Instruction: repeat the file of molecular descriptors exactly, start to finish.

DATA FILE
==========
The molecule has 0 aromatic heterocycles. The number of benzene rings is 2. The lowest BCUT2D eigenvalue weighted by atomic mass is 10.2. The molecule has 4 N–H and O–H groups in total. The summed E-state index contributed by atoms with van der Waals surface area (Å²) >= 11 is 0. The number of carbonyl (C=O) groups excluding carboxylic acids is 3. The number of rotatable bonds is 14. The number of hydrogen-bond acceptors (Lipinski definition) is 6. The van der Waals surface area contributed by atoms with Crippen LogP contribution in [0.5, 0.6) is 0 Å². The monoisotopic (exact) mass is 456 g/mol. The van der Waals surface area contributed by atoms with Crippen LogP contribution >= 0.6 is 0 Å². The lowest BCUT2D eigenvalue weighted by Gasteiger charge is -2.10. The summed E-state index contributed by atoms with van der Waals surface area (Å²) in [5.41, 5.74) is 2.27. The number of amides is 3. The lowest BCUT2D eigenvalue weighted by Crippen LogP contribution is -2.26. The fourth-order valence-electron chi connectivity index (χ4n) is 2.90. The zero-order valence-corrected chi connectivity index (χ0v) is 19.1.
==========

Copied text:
The molecule has 0 aromatic heterocycles. The number of benzene rings is 2. The lowest BCUT2D eigenvalue weighted by atomic mass is 10.2. The molecule has 4 N–H and O–H groups in total. The summed E-state index contributed by atoms with van der Waals surface area (Å²) >= 11 is 0. The number of carbonyl (C=O) groups excluding carboxylic acids is 3. The number of rotatable bonds is 14. The number of hydrogen-bond acceptors (Lipinski definition) is 6. The van der Waals surface area contributed by atoms with Crippen LogP contribution in [0.5, 0.6) is 0 Å². The monoisotopic (exact) mass is 456 g/mol. The van der Waals surface area contributed by atoms with Crippen LogP contribution >= 0.6 is 0 Å². The lowest BCUT2D eigenvalue weighted by Gasteiger charge is -2.10. The summed E-state index contributed by atoms with van der Waals surface area (Å²) in [5.41, 5.74) is 2.27. The number of amides is 3. The lowest BCUT2D eigenvalue weighted by Crippen LogP contribution is -2.26. The fourth-order valence-electron chi connectivity index (χ4n) is 2.90. The zero-order valence-corrected chi connectivity index (χ0v) is 19.1.